Tuesday, July 8, 2003

Stealing my name on Amazon

I finally got acknowledgement from Amazon about a bizarre identity theft that someone seems to have pulled on me. A couple of months ago, I checked to see whether my 1989 book, HoopStats: The Basketball Abstract, was still out of print. Sadly, it was. But when I clicked my name, I got quite a surprise. It seems that I’ve actually written two books! The second one, “Betting to Win on Sports: Wayne Root on Risk,” had absolutely nothing to do with me, but I was listed as an author. The hell was this??

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This could’ve happened in more than one way. The simplest solution is that the books were printed by the same publisher within a month of each other, have similar ISBNs (0553347691 vs. 0553347896), and my name somehow got mixed up on the list. The second reason, which I prefer to believe because it’s more nefarious, is that I was the victim of reverse identity theft.

Here’s how I imagine it works. The author of the book, Wayne Root, runs a sports gambling site. My book was about sports statistics (no gambling involved). At some point, Mr. Root decided to improve the flow of visitors to his book, and maybe to his gambling site, by rigging the search on Amazon. The thousands of daily visitors looking for HoopStats would see a second book, click on it, and eventually search for his Web site and end up on it. Even if it weren’t thousands of people, two or three would be enough to pay for the free listing. He also listed his name with two spellings, just to make sure that people could find it.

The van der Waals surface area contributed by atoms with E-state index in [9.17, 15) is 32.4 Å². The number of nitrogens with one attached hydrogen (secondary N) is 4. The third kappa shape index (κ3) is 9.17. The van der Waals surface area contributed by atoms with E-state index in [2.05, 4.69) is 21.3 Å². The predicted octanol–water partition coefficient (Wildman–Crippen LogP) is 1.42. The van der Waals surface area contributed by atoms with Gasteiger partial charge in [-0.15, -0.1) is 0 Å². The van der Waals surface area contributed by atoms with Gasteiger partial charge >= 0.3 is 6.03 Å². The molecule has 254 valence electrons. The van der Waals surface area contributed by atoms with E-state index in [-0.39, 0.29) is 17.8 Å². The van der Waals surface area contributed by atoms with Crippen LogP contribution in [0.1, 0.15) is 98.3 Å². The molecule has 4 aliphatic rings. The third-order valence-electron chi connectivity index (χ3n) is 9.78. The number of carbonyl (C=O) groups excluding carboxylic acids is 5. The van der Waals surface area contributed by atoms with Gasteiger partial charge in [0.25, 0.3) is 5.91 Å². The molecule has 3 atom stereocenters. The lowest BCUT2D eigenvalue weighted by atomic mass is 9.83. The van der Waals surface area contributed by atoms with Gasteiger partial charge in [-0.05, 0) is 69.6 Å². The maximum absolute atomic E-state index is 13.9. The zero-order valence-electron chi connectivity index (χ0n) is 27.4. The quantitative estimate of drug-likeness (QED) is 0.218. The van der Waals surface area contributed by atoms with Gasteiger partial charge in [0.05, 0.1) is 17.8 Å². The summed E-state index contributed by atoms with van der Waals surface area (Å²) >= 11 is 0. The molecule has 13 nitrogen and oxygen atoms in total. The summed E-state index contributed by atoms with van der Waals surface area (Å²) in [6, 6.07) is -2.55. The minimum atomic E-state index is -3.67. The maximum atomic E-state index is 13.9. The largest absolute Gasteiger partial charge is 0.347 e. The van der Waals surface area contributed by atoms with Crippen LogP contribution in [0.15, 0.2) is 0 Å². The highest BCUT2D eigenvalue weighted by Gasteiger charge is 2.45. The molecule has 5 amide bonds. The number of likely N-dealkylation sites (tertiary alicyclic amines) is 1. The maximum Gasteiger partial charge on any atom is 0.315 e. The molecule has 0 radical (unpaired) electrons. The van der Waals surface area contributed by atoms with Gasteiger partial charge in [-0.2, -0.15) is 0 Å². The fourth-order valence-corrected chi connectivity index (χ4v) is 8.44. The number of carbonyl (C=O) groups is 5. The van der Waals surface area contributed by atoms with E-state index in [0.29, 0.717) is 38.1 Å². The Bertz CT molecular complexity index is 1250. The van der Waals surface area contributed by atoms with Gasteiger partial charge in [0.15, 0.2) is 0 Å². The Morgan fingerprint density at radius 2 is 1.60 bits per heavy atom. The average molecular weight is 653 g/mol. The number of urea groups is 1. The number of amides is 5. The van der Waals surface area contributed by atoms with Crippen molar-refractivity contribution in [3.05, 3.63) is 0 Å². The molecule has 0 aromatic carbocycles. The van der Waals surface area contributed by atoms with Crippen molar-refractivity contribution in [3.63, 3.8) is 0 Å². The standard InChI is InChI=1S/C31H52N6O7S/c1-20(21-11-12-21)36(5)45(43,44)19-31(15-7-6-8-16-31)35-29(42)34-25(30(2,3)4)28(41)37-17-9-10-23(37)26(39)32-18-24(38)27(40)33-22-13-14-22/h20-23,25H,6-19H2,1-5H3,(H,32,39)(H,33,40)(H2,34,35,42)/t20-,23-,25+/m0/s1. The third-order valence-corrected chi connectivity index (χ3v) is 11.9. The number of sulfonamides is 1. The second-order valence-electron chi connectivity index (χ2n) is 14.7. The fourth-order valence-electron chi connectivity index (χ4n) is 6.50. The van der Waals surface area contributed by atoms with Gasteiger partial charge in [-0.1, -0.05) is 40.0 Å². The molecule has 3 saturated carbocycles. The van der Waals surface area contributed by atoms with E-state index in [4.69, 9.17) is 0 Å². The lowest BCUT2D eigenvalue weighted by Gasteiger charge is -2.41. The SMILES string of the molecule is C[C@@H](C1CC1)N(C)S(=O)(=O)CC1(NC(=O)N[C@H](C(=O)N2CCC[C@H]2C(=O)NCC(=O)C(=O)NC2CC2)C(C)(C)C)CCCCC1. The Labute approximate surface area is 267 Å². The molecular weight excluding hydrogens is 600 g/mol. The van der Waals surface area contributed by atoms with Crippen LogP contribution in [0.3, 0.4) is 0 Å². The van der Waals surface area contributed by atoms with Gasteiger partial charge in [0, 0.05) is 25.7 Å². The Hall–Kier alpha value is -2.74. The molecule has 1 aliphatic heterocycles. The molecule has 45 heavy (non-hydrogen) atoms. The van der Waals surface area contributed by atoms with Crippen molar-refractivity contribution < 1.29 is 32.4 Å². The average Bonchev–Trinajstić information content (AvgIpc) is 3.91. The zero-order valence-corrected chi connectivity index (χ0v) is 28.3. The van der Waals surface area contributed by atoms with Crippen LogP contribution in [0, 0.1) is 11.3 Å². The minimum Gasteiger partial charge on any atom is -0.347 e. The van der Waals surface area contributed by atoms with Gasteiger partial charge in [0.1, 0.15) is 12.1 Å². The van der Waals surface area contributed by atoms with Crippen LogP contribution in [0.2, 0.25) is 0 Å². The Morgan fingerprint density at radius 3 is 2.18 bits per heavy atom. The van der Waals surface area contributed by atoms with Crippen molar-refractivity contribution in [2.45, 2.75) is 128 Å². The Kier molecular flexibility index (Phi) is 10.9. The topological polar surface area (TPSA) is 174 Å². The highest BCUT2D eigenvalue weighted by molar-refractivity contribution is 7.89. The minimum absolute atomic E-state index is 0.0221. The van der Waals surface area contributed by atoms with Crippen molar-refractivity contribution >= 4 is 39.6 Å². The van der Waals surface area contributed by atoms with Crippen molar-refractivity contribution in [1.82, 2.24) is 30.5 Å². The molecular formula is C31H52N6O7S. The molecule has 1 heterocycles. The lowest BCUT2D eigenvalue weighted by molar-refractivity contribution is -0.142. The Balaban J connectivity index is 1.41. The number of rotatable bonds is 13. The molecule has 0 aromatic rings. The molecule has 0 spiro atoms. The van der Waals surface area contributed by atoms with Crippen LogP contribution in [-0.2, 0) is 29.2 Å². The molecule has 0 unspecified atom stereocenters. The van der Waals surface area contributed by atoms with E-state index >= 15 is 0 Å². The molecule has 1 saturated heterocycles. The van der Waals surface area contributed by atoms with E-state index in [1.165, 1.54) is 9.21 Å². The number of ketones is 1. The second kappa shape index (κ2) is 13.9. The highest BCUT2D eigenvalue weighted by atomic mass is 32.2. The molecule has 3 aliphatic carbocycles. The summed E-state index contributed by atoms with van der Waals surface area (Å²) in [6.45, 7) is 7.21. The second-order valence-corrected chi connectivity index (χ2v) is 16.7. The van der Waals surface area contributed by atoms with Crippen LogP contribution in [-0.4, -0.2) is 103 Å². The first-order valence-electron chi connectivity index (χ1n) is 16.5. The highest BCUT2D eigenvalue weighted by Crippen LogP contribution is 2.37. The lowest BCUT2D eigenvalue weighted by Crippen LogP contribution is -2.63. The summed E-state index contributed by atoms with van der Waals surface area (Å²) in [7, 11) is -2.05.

So I complained to Amazon a couple of months ago. They did nothing. I checked back the other day, and my name was still up there promoting a sports gambling book. I realized that the only mail Amazon reads is the reviews that people post, because they’re making sure no one mentions a competitive Web site or problems with Amazon. So I posted a review:

SUMMARY:Why am I listed as coauthor?
REVIEW:I ran across this on Amazon, and for some reason I'm listed as a coauthor.
I most certainly did not have anything to do with this book. (If I did, I want my royalties!) The nearest I can figure, the author wanted to drive people to his seminar series by catching the few people who looked at my sports stats book and followed my author listing. My name has been domain hijacked!

I've contacted Amazon about taking my name off this, but of course they haven't done anything about it. Thanks, guys.

That worked. Within a couple of days, I received a response from Amazon.

-----Original Message-----
From: book-dept@amazon.com [mailto:book-dept@amazon.com]
Sent: Tuesday, July 08, 2003 2:59 PM
To: Joshua Trupin
Subject: Your Amazon.com Inquiry

Thanks for writing to us at Amazon.com. Your message was referred to the Book Catalog for attention.

We have entered in the changes and are pleased to report that the author correction will appear online within the next 3-4 business days.

Thanks again for taking the time to send us this information. Please let us know if we can be of further assistance -- we appreciate hearing from you!

Best regards,
Sara Jarolimek
Book Catalog Department
Amazon.com, Inc.

The moral of the story? If you want to communicate with Amazon, leave it as a comment on a book.

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